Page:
July 30, 2010
A Baby with Diarrhea
The mother that called me wasn't in a panic, and that's usually reassuring to me. She told me that her 3-month-old baby had diarrhea for 3 days. At that age, with nursing well-established and generally consistent growth, they can usually weather a brief illness without too much difficulty. But I asked the usual questions. He didn't have fever or a rash. He didn't seem to be in pain, he wasn't unusually irritable. In fact, he was nursing as usual, seemed happy and playful as usual, and was having a lot of wet diapers, as usual. But he was having diarrhea in small amounts a dozen or more times a day. It started 3 days ago, and nobody else in the family was sick. Did they change what he was getting? I wondered if they had started to introduce a baby formula to which he was having some sort of reaction.
"No formula," his mother said. "Except...," she paused here with a giggle. “Well,” she said, “we were in McDonald's and the baby was hungry and he kept looking at us and seemed to be grabbing at our food. So we took a little piece of cheeseburger, kind of mashed it up, and fed it to him. He really liked it! We were careful not to give him a lot though. Everybody knows that kids shouldn’t eat too much fast food.” The diarrhea started the following day.
“Oh,” I said. “Uh…did you give him anything at home?” I had a feeling about what to expect.
“Well, he liked the cheeseburger so much that we wanted to see what else he’d like. We were having spaghetti, so we gave him some of that.”
“Sauce of some sort with that?”
“Of course. Who eats spaghetti plain?” Not 3-month-old babies at their house, for one. Within the last 3 or 4 days, the baby, who had never had solids before, had at least a little bit of cheeseburger, pasta, marinara sauce with meat, mushrooms, at least 2 different kinds of sausage, several breads with and without butter, and just about everything else the parents ate. And, the mother pointed out, “He really liked the ice cream.”
Usually, the first solid food we introduce to babies is rice cereal. Sometimes it's as early as 4 months, sometimes as late as 6 months. Much later than that is still compatible with life, of course, but the nutrition seems to be less complete, the child doesn't learn the skill of eating, and the maturation of the digestive system is delayed. Aside from This Island Berkeley, perhaps, places where nursing is the exclusive source of child nutrition extending well beyond a year are usually places of great deprivation.
The recommendation of starting with rice cereal has some sense behind it. You may know people who have reactions to wheat or just trouble digesting it. But though possible, this is much less likely with rice. It's reasonably inexpensive, and readily available in the supermarket, fortified with iron. It can be mixed with breast milk, formula or water. It cam be put into a bottle or made thick enough to stand on a spoon.
The iron is important. Formula in this country is fortified with iron. Breast milk has little iron, but what it has is especially absorbable to the baby. Even in Red States, babies don't generally get a lot of beef or related high-iron foods until they are walking. As the first year goes by, the store of iron-rich red blood cells inherited from the baby's mother are gradually used up. By 9 months or so, these are all gone, and babies whose diets are low on foie gras don't have a lot of concentrated dietary sources. That's why we test every 9-month-old for iron (hemoglobin level, actually) at their well-child visit.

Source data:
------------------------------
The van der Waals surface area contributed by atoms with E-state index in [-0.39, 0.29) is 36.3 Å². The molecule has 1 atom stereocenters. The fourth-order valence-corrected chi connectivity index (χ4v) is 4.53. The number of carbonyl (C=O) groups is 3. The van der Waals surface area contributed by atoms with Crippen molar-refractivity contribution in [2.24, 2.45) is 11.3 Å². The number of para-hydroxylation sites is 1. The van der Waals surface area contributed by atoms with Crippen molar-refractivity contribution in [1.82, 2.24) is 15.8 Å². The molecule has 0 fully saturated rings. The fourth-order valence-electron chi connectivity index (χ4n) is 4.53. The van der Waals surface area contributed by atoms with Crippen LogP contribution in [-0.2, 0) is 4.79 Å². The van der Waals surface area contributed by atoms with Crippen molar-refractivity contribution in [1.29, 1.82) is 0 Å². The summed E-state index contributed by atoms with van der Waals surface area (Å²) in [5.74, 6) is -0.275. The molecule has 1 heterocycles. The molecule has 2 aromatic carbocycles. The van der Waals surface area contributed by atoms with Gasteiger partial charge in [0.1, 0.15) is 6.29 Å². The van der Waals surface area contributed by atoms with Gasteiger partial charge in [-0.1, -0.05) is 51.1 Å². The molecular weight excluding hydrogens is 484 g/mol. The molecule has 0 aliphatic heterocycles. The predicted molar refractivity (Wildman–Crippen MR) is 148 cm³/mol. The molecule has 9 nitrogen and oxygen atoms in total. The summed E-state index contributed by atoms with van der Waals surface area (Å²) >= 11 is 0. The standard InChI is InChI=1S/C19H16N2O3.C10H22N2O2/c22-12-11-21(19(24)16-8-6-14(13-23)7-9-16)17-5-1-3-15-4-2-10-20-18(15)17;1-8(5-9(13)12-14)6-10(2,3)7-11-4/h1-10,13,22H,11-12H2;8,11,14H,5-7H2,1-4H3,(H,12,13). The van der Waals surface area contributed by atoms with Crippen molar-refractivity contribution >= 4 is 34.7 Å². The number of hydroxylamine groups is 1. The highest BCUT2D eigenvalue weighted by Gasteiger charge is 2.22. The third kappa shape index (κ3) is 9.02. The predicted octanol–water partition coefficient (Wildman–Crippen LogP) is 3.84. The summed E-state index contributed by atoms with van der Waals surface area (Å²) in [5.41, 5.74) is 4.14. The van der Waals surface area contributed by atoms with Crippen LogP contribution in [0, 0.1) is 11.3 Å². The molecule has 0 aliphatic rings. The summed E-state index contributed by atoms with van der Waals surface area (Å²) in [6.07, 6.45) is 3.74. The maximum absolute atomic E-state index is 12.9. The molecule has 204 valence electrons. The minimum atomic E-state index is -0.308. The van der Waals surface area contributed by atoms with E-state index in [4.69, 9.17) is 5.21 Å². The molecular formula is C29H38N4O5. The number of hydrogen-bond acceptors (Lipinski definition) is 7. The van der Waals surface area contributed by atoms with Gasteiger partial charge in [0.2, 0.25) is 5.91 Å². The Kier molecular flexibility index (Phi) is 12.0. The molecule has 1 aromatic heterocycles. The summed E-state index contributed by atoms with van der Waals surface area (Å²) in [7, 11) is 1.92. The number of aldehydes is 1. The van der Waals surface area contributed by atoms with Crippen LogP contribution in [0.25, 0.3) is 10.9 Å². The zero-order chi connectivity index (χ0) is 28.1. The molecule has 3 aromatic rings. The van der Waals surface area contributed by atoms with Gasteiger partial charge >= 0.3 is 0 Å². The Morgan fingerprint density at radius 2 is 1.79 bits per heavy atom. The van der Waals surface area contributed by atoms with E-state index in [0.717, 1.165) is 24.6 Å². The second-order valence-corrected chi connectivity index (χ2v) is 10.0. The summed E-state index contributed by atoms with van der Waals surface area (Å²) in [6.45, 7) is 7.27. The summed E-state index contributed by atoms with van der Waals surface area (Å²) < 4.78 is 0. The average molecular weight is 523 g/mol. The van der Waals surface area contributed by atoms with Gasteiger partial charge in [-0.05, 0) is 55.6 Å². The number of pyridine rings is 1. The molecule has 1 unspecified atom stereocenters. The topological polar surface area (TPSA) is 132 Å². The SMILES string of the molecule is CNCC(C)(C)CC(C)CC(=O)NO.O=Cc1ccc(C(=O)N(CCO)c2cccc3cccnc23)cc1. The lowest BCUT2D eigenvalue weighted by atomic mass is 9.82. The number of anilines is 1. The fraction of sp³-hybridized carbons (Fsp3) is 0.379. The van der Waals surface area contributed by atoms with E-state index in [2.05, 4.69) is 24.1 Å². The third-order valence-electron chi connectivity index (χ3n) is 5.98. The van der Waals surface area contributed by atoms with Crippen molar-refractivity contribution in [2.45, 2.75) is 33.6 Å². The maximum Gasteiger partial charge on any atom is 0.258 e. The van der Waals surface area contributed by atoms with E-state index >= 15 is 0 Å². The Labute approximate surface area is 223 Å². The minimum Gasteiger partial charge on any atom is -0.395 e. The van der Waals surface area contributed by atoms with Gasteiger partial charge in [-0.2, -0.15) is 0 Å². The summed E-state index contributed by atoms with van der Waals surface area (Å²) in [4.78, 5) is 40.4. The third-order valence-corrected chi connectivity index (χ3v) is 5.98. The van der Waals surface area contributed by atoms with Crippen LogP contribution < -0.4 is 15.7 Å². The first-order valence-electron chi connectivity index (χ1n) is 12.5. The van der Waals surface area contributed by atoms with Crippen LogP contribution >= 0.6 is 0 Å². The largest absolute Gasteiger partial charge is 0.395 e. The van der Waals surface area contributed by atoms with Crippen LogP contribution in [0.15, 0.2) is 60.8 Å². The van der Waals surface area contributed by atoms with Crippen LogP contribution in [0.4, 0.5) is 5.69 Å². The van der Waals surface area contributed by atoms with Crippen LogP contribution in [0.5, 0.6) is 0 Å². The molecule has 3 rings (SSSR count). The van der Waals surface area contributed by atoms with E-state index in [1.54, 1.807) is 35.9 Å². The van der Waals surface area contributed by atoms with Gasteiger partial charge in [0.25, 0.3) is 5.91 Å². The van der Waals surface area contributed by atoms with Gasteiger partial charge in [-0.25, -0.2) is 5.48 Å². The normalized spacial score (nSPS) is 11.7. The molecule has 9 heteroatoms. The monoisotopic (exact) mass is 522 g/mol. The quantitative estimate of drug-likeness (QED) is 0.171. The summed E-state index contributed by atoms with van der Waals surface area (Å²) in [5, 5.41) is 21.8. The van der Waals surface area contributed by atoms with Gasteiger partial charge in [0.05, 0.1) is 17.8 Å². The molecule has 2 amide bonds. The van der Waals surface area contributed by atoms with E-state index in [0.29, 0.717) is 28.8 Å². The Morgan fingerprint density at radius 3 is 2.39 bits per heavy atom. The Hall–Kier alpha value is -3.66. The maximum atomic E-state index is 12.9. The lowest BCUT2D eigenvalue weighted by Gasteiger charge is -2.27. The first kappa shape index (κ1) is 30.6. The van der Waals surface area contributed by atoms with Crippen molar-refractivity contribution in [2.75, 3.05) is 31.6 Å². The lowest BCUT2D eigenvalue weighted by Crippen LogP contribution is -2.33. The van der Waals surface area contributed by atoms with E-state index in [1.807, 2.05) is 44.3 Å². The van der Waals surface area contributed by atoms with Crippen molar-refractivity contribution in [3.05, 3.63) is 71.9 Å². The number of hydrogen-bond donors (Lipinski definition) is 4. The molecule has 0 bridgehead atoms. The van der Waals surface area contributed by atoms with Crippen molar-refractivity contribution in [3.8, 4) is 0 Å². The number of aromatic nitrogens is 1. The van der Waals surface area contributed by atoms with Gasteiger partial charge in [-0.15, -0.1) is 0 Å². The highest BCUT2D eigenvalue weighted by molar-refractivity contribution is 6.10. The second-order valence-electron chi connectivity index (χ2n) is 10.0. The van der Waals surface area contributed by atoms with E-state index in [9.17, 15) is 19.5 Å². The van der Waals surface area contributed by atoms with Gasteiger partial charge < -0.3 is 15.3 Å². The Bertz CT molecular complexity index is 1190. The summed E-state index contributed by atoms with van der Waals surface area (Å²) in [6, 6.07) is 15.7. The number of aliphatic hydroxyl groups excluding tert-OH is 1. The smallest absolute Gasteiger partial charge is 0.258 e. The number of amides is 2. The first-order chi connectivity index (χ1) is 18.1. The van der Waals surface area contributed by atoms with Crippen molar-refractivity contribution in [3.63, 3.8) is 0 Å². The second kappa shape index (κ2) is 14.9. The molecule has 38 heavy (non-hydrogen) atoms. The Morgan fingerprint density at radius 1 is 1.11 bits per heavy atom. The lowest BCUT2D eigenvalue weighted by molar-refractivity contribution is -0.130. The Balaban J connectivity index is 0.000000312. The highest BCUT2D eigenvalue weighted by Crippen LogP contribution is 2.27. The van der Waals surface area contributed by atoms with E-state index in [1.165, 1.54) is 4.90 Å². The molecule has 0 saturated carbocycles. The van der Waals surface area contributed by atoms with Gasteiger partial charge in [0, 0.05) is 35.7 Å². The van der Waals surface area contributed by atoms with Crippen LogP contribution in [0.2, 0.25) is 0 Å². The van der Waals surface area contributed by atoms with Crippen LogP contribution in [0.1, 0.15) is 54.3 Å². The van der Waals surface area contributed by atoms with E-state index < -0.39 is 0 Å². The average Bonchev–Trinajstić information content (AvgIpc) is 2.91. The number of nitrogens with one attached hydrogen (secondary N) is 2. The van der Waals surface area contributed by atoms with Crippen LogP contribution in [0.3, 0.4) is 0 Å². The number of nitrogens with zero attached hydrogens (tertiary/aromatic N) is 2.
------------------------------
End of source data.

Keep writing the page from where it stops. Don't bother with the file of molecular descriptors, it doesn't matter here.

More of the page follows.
Here's what happens, as every parent knows. The first time a spoon of cereal goes in their mouths, babies scrunch up their faces and scrape the stuff off their tongue and out of their mouths. Never having had anything like this before, they wonder why you are putting a spoonful of what could be sand in their mouth. It had never occurred to them that food could come in some form other than liquid. They get the idea eventually, of course. This process, often requiring patience and persistence, is important. It's not the nutritional value of the cereal that's so essential. It's the learned skill of manipulating solid food in your mouth to get it to go down the right way without choking. We've all had that horrible sensation, and we've had a lot of practice. For a baby, this is a skill for life. Still, rice cereal is bland and not every baby likes it.
This is a good spot to tell an absolutely true story, which I freely share with many first-time parents who struggle with teaching a baby to eat. In my graduating class at medical school, there were about 100 graduates. Every one of them—with no exceptions—was on solid food. At this point, most of these exhausted and frustrated parents look at me and wonder if they picked the right doctor. Every one of my medical school classmates, I assure them, learned to eat solids at some point between being 4 months old and medical school. Though I couldn’t say exactly when.
I’m happy to report that the baby with diarrhea didn’t have a dreaded infectious gastroenteritis. Or if he did, it just happened to resolve at the same time he stopped getting his meals at a drive-though window. Do you want fries with that?
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